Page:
Critics of trade counter that real wages have stagnated while the middle class has been squeezed by a loss of jobs to low‐wage competitors such as China and Mexico. Democrats in Congress point to those anxieties to justify their opposition to any meaningful trade‐expanding legislation — including pending free trade accords with South Korea and Colombia and renewal of presidential trade‐promotion authority.
Like so many assumptions about trade, the belief that more global competition has somehow lowered the living standards of the average American worker and family is just a myth.
The critics have it all wrong: The middle class isn’t disappearing — it’s moving up.
The Census reports that the share of U.S. households earning $35,000 to $75,000 a year (in ’06 dollars) — roughly, the middle class — has indeed shrunk slightly over the last decade, from 34 percent to 33 percent. But so, too, has the share earning less than $35,000 — from 40 percent to 37 percent.
It’s the share of households earning more than $75,000 that’s jumped — from 26 percent to 30 percent.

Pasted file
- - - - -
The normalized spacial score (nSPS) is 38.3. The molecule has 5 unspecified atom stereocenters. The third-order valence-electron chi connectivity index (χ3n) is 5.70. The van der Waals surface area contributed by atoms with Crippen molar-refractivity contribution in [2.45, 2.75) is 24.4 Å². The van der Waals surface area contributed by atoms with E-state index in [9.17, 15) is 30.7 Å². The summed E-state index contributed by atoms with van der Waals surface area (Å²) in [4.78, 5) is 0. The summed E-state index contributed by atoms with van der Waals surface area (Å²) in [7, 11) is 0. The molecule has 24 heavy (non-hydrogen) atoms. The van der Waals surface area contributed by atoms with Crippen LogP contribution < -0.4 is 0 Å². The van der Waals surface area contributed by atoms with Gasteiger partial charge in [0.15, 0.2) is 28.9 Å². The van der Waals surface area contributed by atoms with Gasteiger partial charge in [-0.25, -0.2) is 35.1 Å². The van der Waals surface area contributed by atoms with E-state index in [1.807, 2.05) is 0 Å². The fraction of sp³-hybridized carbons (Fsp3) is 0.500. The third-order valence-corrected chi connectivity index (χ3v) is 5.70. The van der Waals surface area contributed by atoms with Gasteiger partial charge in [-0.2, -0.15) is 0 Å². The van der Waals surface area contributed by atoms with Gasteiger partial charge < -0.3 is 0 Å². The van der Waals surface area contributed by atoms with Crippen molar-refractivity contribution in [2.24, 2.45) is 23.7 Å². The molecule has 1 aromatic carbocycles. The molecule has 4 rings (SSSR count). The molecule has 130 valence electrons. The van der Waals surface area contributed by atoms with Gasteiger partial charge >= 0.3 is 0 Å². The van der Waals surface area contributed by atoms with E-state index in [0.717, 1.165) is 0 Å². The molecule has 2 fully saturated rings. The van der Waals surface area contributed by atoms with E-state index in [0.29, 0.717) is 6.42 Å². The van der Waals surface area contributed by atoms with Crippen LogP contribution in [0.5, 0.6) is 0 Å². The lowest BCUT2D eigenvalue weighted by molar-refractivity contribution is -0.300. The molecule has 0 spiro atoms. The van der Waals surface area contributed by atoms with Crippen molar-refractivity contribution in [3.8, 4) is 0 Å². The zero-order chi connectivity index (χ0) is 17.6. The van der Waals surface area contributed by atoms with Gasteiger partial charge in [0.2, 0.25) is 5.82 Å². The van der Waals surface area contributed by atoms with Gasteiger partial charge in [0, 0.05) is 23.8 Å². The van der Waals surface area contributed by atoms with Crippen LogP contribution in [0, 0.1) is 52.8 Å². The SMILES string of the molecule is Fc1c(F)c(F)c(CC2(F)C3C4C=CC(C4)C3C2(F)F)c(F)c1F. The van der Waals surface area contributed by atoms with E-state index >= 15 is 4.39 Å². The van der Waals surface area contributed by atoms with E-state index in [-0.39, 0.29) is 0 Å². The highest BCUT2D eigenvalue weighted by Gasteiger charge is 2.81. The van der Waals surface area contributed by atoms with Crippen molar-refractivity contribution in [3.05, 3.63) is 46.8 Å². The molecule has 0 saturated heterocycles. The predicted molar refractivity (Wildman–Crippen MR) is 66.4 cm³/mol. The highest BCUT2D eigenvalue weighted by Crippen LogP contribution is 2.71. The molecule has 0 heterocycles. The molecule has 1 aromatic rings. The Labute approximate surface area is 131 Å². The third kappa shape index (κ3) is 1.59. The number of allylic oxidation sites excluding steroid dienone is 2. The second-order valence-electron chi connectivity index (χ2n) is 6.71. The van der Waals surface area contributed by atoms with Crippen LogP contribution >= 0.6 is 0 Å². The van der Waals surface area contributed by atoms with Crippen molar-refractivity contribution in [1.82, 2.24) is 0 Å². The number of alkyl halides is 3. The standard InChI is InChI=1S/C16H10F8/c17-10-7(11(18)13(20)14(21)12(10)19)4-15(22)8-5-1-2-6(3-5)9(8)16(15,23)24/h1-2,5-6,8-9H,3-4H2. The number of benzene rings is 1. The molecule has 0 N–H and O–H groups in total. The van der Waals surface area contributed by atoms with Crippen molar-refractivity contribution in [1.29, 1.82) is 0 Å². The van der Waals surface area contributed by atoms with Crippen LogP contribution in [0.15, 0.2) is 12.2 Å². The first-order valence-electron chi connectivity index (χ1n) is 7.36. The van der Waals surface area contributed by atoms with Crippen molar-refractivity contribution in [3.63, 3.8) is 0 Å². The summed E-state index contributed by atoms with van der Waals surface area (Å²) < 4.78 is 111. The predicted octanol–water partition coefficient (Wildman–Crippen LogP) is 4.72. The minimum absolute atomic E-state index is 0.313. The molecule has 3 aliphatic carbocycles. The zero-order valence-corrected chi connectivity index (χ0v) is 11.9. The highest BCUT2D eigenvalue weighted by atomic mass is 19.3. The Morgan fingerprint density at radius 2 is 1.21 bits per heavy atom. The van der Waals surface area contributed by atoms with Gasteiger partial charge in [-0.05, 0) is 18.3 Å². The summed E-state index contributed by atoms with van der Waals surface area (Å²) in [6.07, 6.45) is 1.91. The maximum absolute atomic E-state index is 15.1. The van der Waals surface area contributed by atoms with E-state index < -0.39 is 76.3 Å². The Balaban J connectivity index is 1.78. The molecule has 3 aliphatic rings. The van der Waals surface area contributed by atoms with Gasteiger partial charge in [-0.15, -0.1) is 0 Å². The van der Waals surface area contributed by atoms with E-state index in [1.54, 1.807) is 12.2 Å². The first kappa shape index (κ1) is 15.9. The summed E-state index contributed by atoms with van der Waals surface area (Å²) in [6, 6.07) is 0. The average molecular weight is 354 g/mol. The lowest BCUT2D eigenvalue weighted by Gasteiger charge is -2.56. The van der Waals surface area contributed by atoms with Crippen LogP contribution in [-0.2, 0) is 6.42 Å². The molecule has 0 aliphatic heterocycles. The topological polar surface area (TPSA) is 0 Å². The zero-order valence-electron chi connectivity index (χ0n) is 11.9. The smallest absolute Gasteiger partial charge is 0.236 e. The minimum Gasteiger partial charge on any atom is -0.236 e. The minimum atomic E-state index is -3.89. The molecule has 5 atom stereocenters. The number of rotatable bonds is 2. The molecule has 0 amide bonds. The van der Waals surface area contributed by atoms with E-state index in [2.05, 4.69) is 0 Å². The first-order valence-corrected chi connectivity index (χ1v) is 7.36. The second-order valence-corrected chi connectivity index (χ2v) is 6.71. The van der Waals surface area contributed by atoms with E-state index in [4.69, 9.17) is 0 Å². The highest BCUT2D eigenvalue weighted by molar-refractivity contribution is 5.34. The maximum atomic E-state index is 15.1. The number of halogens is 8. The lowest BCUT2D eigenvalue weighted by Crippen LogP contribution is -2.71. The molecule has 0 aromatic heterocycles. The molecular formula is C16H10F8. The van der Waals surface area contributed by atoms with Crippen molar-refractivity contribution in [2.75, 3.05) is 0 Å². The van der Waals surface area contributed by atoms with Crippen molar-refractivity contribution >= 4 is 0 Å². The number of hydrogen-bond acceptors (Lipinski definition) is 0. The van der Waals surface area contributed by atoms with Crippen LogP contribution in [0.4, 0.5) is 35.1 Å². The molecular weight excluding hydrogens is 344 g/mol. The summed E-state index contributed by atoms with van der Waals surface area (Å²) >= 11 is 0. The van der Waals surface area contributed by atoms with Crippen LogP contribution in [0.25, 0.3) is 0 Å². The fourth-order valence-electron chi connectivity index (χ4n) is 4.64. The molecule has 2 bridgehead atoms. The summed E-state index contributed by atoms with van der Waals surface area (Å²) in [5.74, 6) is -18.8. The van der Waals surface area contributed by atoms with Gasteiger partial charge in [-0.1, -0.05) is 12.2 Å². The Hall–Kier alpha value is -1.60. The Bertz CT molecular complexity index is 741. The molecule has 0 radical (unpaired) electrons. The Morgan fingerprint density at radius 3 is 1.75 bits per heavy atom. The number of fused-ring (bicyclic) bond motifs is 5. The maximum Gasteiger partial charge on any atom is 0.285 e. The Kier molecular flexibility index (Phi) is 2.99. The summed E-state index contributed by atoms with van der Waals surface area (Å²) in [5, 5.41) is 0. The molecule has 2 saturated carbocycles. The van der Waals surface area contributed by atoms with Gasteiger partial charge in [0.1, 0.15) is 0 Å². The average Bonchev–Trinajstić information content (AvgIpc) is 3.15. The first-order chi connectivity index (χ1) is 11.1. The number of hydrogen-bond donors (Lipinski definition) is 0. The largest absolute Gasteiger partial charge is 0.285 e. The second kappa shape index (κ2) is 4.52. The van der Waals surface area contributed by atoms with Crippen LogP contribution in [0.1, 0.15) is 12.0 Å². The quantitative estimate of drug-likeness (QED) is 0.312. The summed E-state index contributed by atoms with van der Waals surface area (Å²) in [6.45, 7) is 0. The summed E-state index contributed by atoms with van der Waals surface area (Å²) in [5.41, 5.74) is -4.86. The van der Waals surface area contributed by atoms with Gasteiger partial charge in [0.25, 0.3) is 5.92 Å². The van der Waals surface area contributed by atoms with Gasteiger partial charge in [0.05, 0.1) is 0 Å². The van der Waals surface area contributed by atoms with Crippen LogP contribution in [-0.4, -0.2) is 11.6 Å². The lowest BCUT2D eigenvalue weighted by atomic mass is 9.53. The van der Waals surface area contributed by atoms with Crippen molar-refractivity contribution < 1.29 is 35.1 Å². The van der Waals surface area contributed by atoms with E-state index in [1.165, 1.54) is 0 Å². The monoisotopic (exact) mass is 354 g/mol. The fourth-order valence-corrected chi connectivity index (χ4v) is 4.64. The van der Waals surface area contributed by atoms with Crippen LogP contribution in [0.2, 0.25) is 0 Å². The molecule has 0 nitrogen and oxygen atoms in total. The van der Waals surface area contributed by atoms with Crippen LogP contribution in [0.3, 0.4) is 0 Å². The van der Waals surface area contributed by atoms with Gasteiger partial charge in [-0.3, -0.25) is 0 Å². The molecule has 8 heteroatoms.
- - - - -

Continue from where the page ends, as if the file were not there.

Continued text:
Trade has helped America transform itself into a middle‐class service economy. Yes, the country’s lost a net 3.3 million manufacturing jobs in the past decade — but it’s added a net 11.6 million jobs in service and other sectors where average wages are higher than in manufacturing. Most of these new jobs are in better‐paying categories, like professional and business services, finance and education and health services.
Trade and globalization have also helped bolster the balance sheets of American households by delivering higher incomes, lower interest rates and wider investment opportunities. From 1995 to 2004, the real median net worth of U.S. households jumped by 31 percent, boosted by rising home values and stock prices. (Even with the recent housing slump, average home values remain more than 2.5 times what they were a decade ago, according to the S&P/Case-Shiller index.)
Despite frequently heard worries, American families are not “drowning in debt.” Yes, total household debt has risen in the past decade — but total assets have risen in value even faster.
On average, U.S. households spent 14.4 percent of their income on debt payments in 2004, not much different from the 14.1 percent they spent in 1995. The bulk of what we’ve borrowed hasn’t paid for groceries or big‐screen TVs but for housing — which, again, has appreciated strongly in the last decade.
Like so many assumptions floating around about trade, the belief that more global competition has somehow lowered the living standards of the average worker and family is just a myth. In fact, trade has delivered lower prices, higher worker compensation and an upwardly mobile middle class.